Inevitably I got carried away on the shore and didn’t think to have lunch until the tide was washing over my boots. By the time I’d gulped down a sandwich and some delicious M&S chocolate tiffin (a perk of having visited Plymouth!), all the Porcupines were assembled in the Marine Centre swapping notes and checking identifications. After a very pleasant half-hour checking other people’s stalked jelly photos and generally enthusing, it was time to cross the border back to Kernow once more.

I might not get to meet up with everyone like this very often – I’m pretty unlikely to make it to the next event in Newcastle for obvious reasons – but it’s inspiring to feel part of a national network of people who are all passionate about the same things as me.

So, a huge thank you goes to all the ‘Porcupines’ for making me welcome at my first conference, to Wembury Marine Centre and to my other half and Cornish Rockpools Junior for being patient with me while I nattered for hours about marine creatures with my new friends.

 Thanks also to you for sharing my adventures. Bonus photos follow for reading this far!

A lovely yellow Ophiothrix fragilis brittle star at Wembury, Devon
A lovely yellow Ophiothrix fragilis brittle star at Wembury, Devon
Close-up of a spiny starfish arm, Wembury, Devon
Close-up of a spiny starfish arm, Wembury, Devon
A black brittle star (Ophiocomina nigra) at Wembury, Devon
A black brittle star (Ophiocomina nigra) at Wembury, Devon
A Cornish clingfish over the border in Wembury, Devon
A Cornish clingfish over the border in Wembury, Devon

Happy rockpooling everyone!

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The Stalked Jellyfish World Record (for Portwrinkle)

“So is this a world record?” Cornish Rock Pools Junior has just found 26 stalked jellyfish and is feeling rightly proud of himself.

“It’s a record for Portwrinkle,” I tell him. “They’ve never been found here before.”

“But is it a world record?” he insists.

I take a moment to consider this. Only a moment, because my hands are frozen from holding my camera in the water and another snow flurry is starting.

“Yes,” I say. “You now have the world record for finding stalked jellyfish in Portwrinkle.”

From the leaping and cheering, I’d guess he’s satisfied with that.

Cornish Rock Pools Junior searches for stalked jellyfish at Portwrinkle
Cornish Rock Pools Junior searches for stalked jellyfish at Portwrinkle

If you follow this blog regularly, you may be starting to find the recent focus on stalked jellyfish a touch tedious. You wouldn’t be alone. Although I remember the excitement of finding my first one, the beauty of its markings and delicate tentacles, after seeing scores of the things and spending hours in freezing pools staring into the seaweed, they’re losing their edge.

Still, given that one species is a recognised feature of my local Marine Conservation Zone and two more species have potential to be added, any evidence that they’re here might help to protect them. So far, all of that evidence has come from beaches in walking distance of my home in Looe because I’m pretty much the only person recording them. When I took Natural England on a stalked jelly hunt at Hannafore, they asked if I could help them search beaches at the opposite end of the Looe and Whitsand Bay Marine Conservation Zone.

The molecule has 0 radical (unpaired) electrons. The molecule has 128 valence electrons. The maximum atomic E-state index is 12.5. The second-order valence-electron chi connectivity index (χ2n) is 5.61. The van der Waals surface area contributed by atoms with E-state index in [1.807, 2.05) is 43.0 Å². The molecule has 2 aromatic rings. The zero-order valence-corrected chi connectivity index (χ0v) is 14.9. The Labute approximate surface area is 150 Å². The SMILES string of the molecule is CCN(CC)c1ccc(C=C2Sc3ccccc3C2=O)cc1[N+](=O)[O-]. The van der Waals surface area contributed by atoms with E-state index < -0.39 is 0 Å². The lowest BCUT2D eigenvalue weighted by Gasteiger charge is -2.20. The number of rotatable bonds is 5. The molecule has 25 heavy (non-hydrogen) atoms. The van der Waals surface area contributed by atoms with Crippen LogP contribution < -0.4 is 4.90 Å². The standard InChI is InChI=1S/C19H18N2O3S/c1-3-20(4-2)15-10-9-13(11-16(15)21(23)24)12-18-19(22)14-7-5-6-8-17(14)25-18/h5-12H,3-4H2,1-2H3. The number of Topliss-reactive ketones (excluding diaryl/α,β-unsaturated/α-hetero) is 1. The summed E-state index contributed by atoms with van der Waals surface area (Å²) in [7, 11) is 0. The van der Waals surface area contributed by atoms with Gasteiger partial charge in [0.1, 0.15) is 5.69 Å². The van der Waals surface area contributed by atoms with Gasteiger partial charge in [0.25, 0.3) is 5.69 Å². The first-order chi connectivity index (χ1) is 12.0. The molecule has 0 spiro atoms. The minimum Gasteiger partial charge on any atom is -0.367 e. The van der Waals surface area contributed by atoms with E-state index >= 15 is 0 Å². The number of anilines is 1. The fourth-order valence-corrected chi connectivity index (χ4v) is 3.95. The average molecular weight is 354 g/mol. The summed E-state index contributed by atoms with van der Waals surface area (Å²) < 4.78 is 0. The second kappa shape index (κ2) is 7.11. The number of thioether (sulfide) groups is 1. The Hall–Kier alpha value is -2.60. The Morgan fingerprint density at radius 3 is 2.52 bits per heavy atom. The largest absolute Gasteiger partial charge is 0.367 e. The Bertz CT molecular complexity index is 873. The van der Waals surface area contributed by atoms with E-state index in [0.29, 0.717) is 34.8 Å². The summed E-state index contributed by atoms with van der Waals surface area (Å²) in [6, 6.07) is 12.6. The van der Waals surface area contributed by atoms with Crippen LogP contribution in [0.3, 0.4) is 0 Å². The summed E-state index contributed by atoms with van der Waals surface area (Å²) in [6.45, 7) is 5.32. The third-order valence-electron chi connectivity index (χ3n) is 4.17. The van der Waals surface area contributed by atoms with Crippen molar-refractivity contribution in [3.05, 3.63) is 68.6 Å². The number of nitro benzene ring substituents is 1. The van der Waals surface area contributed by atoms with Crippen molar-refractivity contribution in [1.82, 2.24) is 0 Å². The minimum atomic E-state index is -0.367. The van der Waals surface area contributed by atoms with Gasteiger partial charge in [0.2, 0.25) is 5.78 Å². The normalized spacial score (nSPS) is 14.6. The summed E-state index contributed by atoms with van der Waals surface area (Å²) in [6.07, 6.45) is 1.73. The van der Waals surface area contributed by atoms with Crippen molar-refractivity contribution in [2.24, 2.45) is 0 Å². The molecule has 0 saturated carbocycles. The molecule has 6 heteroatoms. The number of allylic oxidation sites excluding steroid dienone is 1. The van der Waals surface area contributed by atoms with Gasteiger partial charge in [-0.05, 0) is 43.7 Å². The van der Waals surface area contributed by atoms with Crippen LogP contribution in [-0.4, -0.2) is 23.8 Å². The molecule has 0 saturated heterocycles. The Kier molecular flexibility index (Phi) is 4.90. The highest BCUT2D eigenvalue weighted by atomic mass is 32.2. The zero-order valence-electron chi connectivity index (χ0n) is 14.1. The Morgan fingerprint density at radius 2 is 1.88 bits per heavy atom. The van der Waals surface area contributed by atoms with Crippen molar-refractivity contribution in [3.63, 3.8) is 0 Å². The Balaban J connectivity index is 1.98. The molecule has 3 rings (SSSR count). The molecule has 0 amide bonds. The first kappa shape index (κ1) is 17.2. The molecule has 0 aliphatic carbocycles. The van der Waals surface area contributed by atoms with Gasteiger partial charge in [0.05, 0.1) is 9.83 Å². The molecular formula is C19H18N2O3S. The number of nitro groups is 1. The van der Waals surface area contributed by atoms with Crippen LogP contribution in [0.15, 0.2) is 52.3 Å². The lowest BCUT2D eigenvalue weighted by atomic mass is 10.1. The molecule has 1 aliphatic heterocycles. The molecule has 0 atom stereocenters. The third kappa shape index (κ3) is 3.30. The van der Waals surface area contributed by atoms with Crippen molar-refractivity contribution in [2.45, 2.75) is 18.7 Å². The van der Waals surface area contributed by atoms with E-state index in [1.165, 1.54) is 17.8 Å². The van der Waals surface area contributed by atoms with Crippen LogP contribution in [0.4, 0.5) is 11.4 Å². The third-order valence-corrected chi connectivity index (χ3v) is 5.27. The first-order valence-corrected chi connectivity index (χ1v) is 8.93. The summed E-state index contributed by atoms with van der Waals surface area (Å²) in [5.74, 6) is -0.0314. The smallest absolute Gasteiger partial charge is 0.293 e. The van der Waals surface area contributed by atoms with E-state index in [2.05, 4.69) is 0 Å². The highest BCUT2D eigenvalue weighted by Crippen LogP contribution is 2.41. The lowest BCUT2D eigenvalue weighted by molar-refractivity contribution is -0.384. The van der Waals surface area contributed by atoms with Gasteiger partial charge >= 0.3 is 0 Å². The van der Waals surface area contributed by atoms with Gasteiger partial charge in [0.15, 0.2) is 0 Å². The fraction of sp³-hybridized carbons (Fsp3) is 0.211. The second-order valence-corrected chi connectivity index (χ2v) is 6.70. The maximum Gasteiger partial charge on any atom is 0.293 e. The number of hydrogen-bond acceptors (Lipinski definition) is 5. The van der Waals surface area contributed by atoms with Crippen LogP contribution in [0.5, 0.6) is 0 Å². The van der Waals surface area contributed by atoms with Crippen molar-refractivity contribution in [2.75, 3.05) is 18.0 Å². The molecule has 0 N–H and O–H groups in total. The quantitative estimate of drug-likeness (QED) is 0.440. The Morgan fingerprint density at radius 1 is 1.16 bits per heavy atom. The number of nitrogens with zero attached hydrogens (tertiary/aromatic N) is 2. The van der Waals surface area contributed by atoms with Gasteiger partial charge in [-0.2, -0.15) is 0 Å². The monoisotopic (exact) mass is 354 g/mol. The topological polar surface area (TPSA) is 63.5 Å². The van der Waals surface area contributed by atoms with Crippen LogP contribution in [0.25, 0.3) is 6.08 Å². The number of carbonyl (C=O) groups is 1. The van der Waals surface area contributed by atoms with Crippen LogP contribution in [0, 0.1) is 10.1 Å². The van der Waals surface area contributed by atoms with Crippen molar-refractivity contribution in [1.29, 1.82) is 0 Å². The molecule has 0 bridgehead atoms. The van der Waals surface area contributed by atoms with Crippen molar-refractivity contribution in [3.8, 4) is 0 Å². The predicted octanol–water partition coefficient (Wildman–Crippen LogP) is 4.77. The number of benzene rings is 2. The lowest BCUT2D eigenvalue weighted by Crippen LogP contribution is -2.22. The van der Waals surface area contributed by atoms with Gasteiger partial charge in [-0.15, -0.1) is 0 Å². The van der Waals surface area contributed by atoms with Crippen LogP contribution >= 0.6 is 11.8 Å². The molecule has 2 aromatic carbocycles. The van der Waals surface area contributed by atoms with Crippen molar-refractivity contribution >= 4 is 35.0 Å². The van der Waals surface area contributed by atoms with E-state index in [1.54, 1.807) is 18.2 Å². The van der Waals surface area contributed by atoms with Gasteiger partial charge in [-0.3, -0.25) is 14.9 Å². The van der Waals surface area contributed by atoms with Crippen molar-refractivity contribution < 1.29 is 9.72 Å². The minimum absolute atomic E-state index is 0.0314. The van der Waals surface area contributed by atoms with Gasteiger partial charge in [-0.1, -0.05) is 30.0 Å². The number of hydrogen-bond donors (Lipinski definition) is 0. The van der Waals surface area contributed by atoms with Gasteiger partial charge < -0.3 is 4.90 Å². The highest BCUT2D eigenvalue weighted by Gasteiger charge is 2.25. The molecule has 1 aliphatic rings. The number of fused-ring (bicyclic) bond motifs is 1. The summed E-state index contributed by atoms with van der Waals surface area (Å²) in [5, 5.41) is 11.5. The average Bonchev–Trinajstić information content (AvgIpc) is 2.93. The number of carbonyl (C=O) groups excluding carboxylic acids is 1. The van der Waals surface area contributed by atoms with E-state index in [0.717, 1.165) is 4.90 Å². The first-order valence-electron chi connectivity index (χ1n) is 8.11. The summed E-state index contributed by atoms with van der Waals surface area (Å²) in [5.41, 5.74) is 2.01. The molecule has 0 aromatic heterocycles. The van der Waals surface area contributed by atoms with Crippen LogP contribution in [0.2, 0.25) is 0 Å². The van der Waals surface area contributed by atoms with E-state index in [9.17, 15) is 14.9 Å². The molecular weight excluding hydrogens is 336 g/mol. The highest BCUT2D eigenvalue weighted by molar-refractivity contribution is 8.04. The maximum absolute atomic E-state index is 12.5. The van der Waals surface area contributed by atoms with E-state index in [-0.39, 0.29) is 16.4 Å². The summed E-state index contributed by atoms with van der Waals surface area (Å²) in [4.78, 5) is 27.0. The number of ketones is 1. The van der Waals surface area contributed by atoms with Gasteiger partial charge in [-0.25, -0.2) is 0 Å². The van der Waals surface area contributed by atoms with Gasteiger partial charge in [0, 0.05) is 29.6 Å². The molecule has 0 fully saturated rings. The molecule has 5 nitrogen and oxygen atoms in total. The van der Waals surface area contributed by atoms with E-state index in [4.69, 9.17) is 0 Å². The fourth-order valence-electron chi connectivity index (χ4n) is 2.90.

An adult Haliclystus ocroradiatus with a baby next to it. This species is a recognised feature of the Looe and Whitsand Marine Conservation Zone.
An adult Haliclystus ocroradiatus with a baby next to it. This species is a recognised feature of the Looe and Whitsand Marine Conservation Zone.

It seems such a great idea. Leaving home in a snow flurry though, I begin to question my sanity. I’m not sure, in such circumstances, whether it’s a good thing to have a wonderfully supportive partner and son, but neither of them bat an eyelid at the weather. Wearing boots, waterproofs, scarves, hats, gloves, and just about every item of clothing we possess, we head for Portwrinkle beach.

Junior becomes less supportive when I find the first stalked jelly. I hadn’t realised how badly he wanted to find it himself and wish I’d kept quiet about it, but after 45 minutes of fruitless searching it seemed like the sort of breakthrough worth announcing.

The first find is a Haliclystus octoradiatus - the 'blob' (primary tentacle) between each pair of tentacle arms helps identify this species.
The first find is a Haliclystus octoradiatus – the ‘blob’ (primary tentacle) between each pair of tentacle arms helps identify this species.

“I’m useless,” he sighs. “Now I won’t get the world record.”

I try to reassure him. Surely we are a team and finding them together? But nothing is working. A little further down the rocks, where the pools meet the sea, I notice an arc of rocks forming a shallow, rock strewn bay with plenty of weed.

“Come and try over here,” I suggest.

He kicks at the rocks and mopes over to where I’m standing.

“Just try,” I repeat.

It only takes a second.

“Here’s one,” he screams, his voice easily reaching his Dad, in the distance across the rocks.

One of Junior's many, many finds. A Calvadosia cruxmelitensis stalked jelly. The white spots (which are stinging cells) trace the outline of the tentacle arms and form a 'Maltese cross'.
One of Junior’s many, many finds. A Calvadosia cruxmelitensis stalked jelly. The white spots (which are stinging cells) trace the outline of the tentacle arms and form a ‘Maltese cross’.

Seconds later, while I’m crouching to photograph his find, he tugs at my shoulder. “I’ve found another one.”

Junior finds another species, the Calvadosia campanulata, which gets its name from its bell-like shape.
Junior finds another species, the Calvadosia campanulata, which gets its name from its bell-like shape.

And so it goes on; Junior’s voice becoming more excited with every find. I can’t keep up. There are so many stalked jellyfish that Junior is finding three in the time it takes me to take a photo of one. They’re everywhere. As I’m taking the photos I keep finding yet more.